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Tax-Loss Bounce

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My cohort, Jeff Bailey, has been writing about the end-of-year tax-loss bounce. The trade worked very well one year ago, especially in Worldcom (NASDAQ:WCOM). Granted, the Fed surprised the market one year ago with its interest rate cut, which definitely boosted the New Year bounce. But, there may be some more opportunities this year given the continuation of the bear market. Many stocks are down big for the year, which could have exacerbated the tax-loss selling.

The Tax-Loss

Tax-loss selling is when an investor sells a stock in the current year in order to book the loss on his or her taxes. By selling a stock before the close today, an investor can use that loss to offset any gains booked this year. If the investor didn't have any gains to offset, they could use the capital loss as a deduction against income to a maximum of $3,000 per year. If the amount of the loss exceeds $3,000, then the remaining portion can be carried over onto next year's taxes.

An investor may have the incentive to carry the loss over today's close and into next year. That way, the loss can be booked early in '02, where an investor would start the year with a loss on the profit & loss statement. Then, that loss could be used to offset any gains taken throughout '02. So, you'll often see the last year's worst performing stocks sink a bit further at the very beginning of the New Year.

In either case, for tax reasons, investors have an incentive to take a loss against either gains or income. In addition, money managers will often "clean" their portfolios of the year's worst performing positions in an attempt to "hide" the losers from their clients. Look at this way:

Client: "Hey, money manager, why did you hold Global Crossing (NYSE:GX) for the ENTIRE! year for a 95 percent loss?"

Money Manager: "Uhh, I don't know."

In order to escape that question, money managers will dump their worst performing positions. The combination of the window dressing and tax-loss selling can create artificial weakness in a stock near the end of the year. Once the selling is exhausted, a stock can rebound at the beginning of the new year as the supply/demand dynamic reverts back to equilibrium.

We're looking for that situation as we enter a new year and some stocks that may rebound such as the Worldcom trade one year ago.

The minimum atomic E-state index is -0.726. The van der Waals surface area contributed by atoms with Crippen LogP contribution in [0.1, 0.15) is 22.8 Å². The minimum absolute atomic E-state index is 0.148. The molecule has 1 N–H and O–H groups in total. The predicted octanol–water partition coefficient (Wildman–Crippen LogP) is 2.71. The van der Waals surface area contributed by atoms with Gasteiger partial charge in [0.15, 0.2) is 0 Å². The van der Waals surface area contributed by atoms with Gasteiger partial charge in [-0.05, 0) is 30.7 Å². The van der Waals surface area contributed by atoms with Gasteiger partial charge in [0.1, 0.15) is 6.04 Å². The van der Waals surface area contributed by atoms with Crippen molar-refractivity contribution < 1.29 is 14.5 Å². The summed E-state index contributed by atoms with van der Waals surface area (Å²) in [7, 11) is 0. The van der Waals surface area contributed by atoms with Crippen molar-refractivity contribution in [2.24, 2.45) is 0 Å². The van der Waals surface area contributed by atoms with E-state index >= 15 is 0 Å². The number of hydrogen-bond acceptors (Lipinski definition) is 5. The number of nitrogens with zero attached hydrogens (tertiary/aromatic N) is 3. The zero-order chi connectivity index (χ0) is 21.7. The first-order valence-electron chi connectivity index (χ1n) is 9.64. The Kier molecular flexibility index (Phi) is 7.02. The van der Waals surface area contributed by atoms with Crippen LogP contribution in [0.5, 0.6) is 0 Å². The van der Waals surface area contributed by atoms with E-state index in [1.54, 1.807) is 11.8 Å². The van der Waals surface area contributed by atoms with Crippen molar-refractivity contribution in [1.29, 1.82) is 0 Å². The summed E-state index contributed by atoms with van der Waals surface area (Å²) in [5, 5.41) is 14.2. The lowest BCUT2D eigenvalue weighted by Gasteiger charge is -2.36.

Worldcom was one of the worst performing big cap stocks during 2000. Indeed, telecom was the first sector to slip into the bear market, eventually dragging others down with it. For 2000, Worldcom was down by about 65 percent. Near the very end of 2000 -- one year ago -- WCOM hit a new 52-week low down around $14, then proceeded to rebound up above the $20 level in early January. Again, the Fed's surprise rate cut added to the bounce. But it was a mighty big bounce, part of which was due to the stock reverting back to a normal supply/demand dynamic.

The Candidates

Looking for this year's (2001) tax-loss bounce candidates, several sector themes were predominant. For instance, the energy sector has a number of stocks down by a significant amount year-to-date. Most stocks that are levered to the telecom industry are down big on the year. Networking equipment stocks were omnipresent on this year's worst performing list. And there were several dot com-related stocks lingering on the list.

The energy sector's worst performing stocks are interesting to me. The energy sector, as measured by the Oil Service Index (OSX), Oil Index (OIX), and Natural Gas Index (XNG), has recently shown signs of life thanks in part to OPEC's proposed production cuts. If the recent positive trend in energy continues, then some of the energy-related candidates may be worth a close look for tax-loss bounce trades.

Here's a list of some of the stocks I found that could trade higher in the early part of the new year on the tax-loss bounce thesis. The list is by no means a recommendation to buy any of these stocks. Many of these companies appear to be in trouble and some may not make it through next year. You'll notice that most are trading very near their yearly or all-time lows. But so was Worldcom one year ago. Again, these are candidates for a bounce in the next several weeks; they are trades, not long-term positions. Here's the list in no particular order:


Jeff Bailey and I will be following the progress of some of these stocks over the next few weeks. If you've found some candidates that could bounce in the next few weeks, feel free to send them along and I'll take a closer look:

Contact Support

Eric Utley
Option Investor

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